Every week, baking expert Alice Medrich is going rogue on Food52 -- with shortcuts, hacks, and game-changing recipes.
Today: Don't throw away your citrus peel just yet: Alice shows us how to turn the would-be trash into a zesty treat.
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If you have ever tasted handmade candied citrus peel, you know it is an entirely different animal from almost any that you can buy. The good stuff is addictively delicious plain, perfect for dipping in chocolate, and fantastic in recipes. Get to work while the citrus is truly in season and has the most flavor in both the fruit and the peel. Do be finicky enough to buy unsprayed or organic fruit -- otherwise, you will be horrified by the smell of chemicals when you're blanching the peels.
The following recipe presumes that you have not saved up citrus peel from other dishes or from fruit that you have eaten, served, or juiced, which, of course, you can do; some cooks accumulate citrus peels in the freezer until they have enough to candy. You want about 4 cups of the peels, cut into quarters (or sixths, if using grapefruit) for this recipe. It is also worth noting that purists will candy only one type of peel in the same pot, but for every purist there are happy rule breakers. Candied Citrus Peel
4 oranges or tangelos, 2 grapefruit, or 6 to 8 lemons, limes, or tangerines, bright-skinned and preferably organic or unsprayed 1 1⁄2 cups water 1 1⁄2 cups sugar, plus more for dredging
Instant-read or candy thermometer
Use a sharp paring knife to score the peel of each fruit into quarters (or sixths or eighths if using grapefruit), cutting just through the skin from the top to bottom all around. Use your fingers to strip the peel from the fruit.
It’s okay if some fruit is left on the peel for now. You should have 3 to 4 cups peel. Save the fruit for another dish.
Place the peel in a 3- to 4-quart saucepan and fill the pan with cold water, leaving just enough space for it to boil. Bring the water to a full rolling boil over medium-high heat. Drain the peel and dump it into a large bowl of cold water to cool for a minute. Drain the peels and return them to the saucepan. Repeat the entire blanching and cooling sequence twice for thin-skinned Meyer lemons or tangerines; three times for oranges, regular lemons, or tangelos; or four times for grapefruit.
Blanching rids the fruit of excess harshness and astringency and tenderizes it. The number of blanchings is not cast in stone. With experience, you may increase or decrease the number to get the tenderness and flavor that you like. Even fruit of the same variety varies in texture, skin thickness, and bitterness, so use my guidelines as you will.
After the final blanching and draining, use a small sharp knife to scrape only the mushiest part of the white pith (and any fruit left on the peel) gently from the peel, leaving thicker lemon, orange, and grapefruit peels about 1/4-inch thick and thinner tangerine or Meyer lemon peels about 1/8-inch thick (thinner skins, in fact, may need little or no scraping).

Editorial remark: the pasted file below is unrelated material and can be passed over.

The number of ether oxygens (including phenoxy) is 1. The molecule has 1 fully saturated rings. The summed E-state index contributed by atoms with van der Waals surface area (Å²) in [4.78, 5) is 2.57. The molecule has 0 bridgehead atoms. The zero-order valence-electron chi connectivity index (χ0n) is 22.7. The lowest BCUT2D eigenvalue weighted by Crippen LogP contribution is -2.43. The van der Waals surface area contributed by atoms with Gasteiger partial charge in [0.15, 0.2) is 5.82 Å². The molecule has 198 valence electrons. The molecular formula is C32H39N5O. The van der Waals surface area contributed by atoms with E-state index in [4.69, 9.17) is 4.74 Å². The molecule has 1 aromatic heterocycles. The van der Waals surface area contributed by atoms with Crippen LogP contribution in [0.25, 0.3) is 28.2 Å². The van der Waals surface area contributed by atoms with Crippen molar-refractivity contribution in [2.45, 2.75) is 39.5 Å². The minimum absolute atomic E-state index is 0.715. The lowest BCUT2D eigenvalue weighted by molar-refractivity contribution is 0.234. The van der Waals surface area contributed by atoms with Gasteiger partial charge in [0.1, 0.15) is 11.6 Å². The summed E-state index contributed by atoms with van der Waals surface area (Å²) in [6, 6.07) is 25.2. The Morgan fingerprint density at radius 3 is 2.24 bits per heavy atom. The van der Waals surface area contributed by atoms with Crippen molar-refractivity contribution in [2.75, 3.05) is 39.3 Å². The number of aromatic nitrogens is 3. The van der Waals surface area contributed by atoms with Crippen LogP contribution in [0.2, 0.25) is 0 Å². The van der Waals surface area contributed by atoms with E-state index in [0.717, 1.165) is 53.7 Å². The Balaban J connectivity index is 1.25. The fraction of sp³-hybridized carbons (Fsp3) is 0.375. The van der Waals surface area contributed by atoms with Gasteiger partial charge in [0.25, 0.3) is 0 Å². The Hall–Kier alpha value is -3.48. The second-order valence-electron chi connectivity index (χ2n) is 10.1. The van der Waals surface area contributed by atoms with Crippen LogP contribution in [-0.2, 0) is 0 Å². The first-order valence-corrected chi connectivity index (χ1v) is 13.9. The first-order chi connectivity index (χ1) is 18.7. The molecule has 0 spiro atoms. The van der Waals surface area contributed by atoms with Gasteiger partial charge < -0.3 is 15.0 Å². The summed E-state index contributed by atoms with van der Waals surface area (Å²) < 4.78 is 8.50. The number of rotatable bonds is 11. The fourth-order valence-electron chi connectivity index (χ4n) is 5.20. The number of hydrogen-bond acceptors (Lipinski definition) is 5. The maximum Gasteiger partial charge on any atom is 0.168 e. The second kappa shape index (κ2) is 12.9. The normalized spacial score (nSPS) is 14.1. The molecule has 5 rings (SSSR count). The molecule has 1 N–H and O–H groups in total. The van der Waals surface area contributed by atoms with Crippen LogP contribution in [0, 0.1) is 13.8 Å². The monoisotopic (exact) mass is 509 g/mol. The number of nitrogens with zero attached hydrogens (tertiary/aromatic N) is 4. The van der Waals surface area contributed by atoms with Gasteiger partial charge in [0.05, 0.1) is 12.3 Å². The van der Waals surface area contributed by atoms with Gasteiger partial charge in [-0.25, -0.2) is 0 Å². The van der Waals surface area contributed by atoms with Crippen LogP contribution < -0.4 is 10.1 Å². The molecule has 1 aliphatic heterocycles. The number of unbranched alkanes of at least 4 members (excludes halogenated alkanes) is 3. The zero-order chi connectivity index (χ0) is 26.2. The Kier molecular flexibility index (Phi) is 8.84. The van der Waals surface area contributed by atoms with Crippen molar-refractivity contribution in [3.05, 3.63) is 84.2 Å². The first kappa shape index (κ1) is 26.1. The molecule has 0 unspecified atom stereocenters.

Cut the peel into strips or triangles or whatever shape you like. [Editors' note: We left our peels in the original wedges.]
Place the peel in a smaller (2-quart) saucepan with the water and the sugar.
Bring to a simmer over medium-high heat, stirring to dissolve the sugar. Wash the syrup and sugar off the sides of the pan with a wet pastry brush or a wad of wet paper towel. Adjust the heat and simmer the peel uncovered, with little or no stirring, very gently until the syrup registers between 220° F and 222° F and the peel has been translucent for a few minutes; this will take a little more or less than an hour.
Remove the pot from the heat and use a slotted spoon to transfer the peel to a rack set over a rimmed baking sheet to catch the syrup drips. Spread the peel out in one layer and let cool and dry overnight.
Dredge the peel in sugar to coat. Stored in an airtight container in the refrigerator, where the peel will keep for several months.
Pick up a copy of Alice's new book Flavor Flours, which includes nearly 125 recipes -- from Double Oatmeal Cookies to Buckwheat Gingerbread -- made with wheat flour alternatives like rice flour, oat flour, corn flour, sorghum flour, and teff (not only because they're gluten-free, but for an extra dimension of flavor, too).
Photos by Mark Weinberg
The Food52 Vegan Cookbook is here! With this book from Gena Hamshaw, anyone can learn how to eat more plants (and along the way, how to cook with and love cashew cheese, tofu, and nutritional yeast).
My career was sparked by a single bite of a chocolate truffle, made by my Paris landlady in 1972. I returned home to open this country’s first chocolate bakery and dessert shop, Cocolat, and I am often “blamed” for introducing chocolate truffles to America. Today I am the James Beard Foundation and IACP award-winning author of ten cookbooks, teach a chocolate dessert class on Craftsy.com, and work with some of the world’s best chocolate companies. In 2018, I won the IACP Award for Best Food-Focused Column (this one!).